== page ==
Chicken, light meat, cooked 2 oz 20
Chicken, dark meat, cooked 2oz 18
Pork chops lean, cooked 2oz 16
Beet, cooked, lean cuts 2oz 15
Pinto beans, cooked 1 cup 15
Cottage cheese ½ cup 14
Cheddar cheese 2oz 14
Cod fish, cooked 2oz 13
Egg, hard cooked 2 13
Thick milkshake 11 oz 12
American processed cheese 2oz 10
Milk, whole, reduced fat, or low fat 1 cup 10
Peanut butter 2 Tbsp 8
Nonfat dried skim milk powder 1/3 cup 8
Macaroni, cooked 1 cup 7
Oatmeal, cooked 1 cup 6
Rice, white, cooked 1 cup 4
Rice, brown, cooked 1 cup 5
Ice cream, l0% fat 1 cup 5
Corn muffin, small 1 4
Enriched white bread 1 slice 2
Vegetables ½ cup 1-2
Fruits ½ cup 0.1-1


Depending on sex, size, and activity level, MyPyramid recommends 5 to 7 oz of cooked lean meat, poultry, or fish daily for adults. About 3 Tbsp of chopped/ground meat, or the size of a small matchbox, equals 1 oz of meat; a small chicken drumstick or thigh is equivalent to 2 oz of meat; and a deck of cards or the size of your palm is approximately 3 oz. One-half cup, or the amount that can fit in a cupped hand, of beans or 1 Tbsp of peanut butter (size of a ping pong ball) can be substituted for 1 oz of meat. In most cases, digestibility and nutritional value are favorably affected by cooking procedures. Proper cooking sometimes facilitates digestion and use. Cooking makes egg albumin more readily digestible, and cooking soybeans increases amino acid bioavailability. Bioavailability indicates the amount of nutrient available to the body after absorption. Processing affects proteins in cereal by binding lysine (an amino acid), making it unusable by the body.




  • Most Americans consume almost twice as much protein as
    recommended in the RDAs.
  • When assessment indicates a normal consumption of 1.5 g/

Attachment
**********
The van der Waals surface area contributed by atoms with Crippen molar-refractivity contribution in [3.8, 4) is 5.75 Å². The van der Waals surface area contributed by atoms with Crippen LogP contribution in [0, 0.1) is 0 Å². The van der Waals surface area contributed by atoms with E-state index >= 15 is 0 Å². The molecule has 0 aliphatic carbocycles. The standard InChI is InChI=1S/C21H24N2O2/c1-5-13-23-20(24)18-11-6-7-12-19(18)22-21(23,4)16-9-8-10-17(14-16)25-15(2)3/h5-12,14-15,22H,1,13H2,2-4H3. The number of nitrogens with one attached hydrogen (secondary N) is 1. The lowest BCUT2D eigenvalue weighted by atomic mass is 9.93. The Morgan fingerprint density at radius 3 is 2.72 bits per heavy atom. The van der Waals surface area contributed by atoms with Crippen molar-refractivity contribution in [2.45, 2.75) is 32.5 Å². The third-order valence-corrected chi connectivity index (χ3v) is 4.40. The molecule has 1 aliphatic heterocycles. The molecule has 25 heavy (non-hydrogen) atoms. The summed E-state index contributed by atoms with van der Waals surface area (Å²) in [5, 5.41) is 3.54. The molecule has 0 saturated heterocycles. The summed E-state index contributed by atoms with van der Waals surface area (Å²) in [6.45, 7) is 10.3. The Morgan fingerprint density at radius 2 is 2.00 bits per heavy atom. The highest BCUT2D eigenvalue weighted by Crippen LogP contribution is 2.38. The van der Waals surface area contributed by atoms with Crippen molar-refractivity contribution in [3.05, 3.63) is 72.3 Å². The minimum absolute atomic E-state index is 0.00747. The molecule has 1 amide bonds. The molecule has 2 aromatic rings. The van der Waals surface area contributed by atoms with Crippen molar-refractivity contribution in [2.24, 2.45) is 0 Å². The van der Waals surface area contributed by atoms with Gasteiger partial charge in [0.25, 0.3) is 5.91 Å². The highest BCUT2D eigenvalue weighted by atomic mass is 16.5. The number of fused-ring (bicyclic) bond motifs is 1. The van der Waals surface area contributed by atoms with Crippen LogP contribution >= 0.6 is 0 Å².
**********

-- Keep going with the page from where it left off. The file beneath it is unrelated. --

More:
kg or more above the RDA for protein, this is considered a
    high-protein diet. Further increases may not be beneficial and
    may contribute to increased fat stores and dehydration.
  • An inadequate protein intake could affect any or all of the
    physiological functions of protein in the body.
  • Assessment of protein intake of patients with periodontal
    issues is especially important. Protein deficiencies may com-
    promise the physiological systemic response to inflamma-
    tion and infection, and periodontal problems may increase,
    the protein requirement to promote healing in patients with
    inadequate or marginal protein intake. 
  • One rule of thumb is protein should provide 10% to 35% of
    caloric intake. If protein intake seems inappropriate, determine
    caloric or protein intake or both. The adequacy of intake can be
    established by using one of two methods. As an example, based
    on consumption of 2200 kcal/day, the amount of protein based
    on total energy intake is calculated as follows:


 2200kcal x 0.35 (maximum recommended % of total kilocalories from protein) =
   770 kcal from protein or less

 770kcal / 4 (kcal/g protein) = 193 or less of protein recommended

   The intake of 193 g of protein is the highest level recom-
mended. Because 35% is the upper limit, protein consump
tion above this level may jeopardize adequate intakes of
nutrients provided from other food sources.
   For the second method for calculating, if protein intake is 55 g,
and caloric intake is 2200 kcal, the percentage of protein based on
the actual protein intake can be determined as follows:

 55 (g protein) x 4 (kcal/g protein) =
  220 kcal from protein

220(kilocalories from protein) / 2200
 (total kilocalorie intake)x 100(%) =
   10% of total kilocalories from protein

    Because 10%r is the lower limit, this person’s protein may
be inadequate, and professional counseling may be war-
ranted. Person should see a registered dietitian.

 To be continued…